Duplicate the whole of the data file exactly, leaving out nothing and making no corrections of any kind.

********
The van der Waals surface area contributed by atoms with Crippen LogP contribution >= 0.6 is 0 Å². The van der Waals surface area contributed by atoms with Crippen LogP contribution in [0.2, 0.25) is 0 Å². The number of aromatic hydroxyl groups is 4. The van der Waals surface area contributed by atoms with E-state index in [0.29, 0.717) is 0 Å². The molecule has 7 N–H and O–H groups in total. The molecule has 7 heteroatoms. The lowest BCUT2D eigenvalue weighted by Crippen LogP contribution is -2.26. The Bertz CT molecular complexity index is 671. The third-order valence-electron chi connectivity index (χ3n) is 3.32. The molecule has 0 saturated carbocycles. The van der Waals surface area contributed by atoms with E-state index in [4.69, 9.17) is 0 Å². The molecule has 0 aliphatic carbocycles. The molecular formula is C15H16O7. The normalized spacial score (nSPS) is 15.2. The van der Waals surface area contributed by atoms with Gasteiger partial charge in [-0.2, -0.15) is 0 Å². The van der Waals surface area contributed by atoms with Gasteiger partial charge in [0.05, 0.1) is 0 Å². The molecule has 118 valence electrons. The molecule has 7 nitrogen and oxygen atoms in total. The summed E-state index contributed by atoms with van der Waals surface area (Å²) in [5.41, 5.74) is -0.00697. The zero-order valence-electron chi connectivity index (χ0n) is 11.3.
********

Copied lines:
The van der Waals surface area contributed by atoms with Crippen LogP contribution >= 0.6 is 0 Å². The van der Waals surface area contributed by atoms with Crippen LogP contribution in [0.2, 0.25) is 0 Å². The number of aromatic hydroxyl groups is 4. The van der Waals surface area contributed by atoms with E-state index in [0.29, 0.717) is 0 Å². The molecule has 7 N–H and O–H groups in total. The molecule has 7 heteroatoms. The lowest BCUT2D eigenvalue weighted by Crippen LogP contribution is -2.26. The Bertz CT molecular complexity index is 671. The third-order valence-electron chi connectivity index (χ3n) is 3.32. The molecule has 0 saturated carbocycles. The van der Waals surface area contributed by atoms with E-state index in [4.69, 9.17) is 0 Å². The molecule has 0 aliphatic carbocycles. The molecular formula is C15H16O7. The normalized spacial score (nSPS) is 15.2. The van der Waals surface area contributed by atoms with Gasteiger partial charge in [-0.2, -0.15) is 0 Å². The van der Waals surface area contributed by atoms with Gasteiger partial charge in [0.05, 0.1) is 0 Å². The molecule has 118 valence electrons. The molecule has 7 nitrogen and oxygen atoms in total. The summed E-state index contributed by atoms with van der Waals surface area (Å²) in [5.41, 5.74) is -0.00697. The zero-order valence-electron chi connectivity index (χ0n) is 11.3.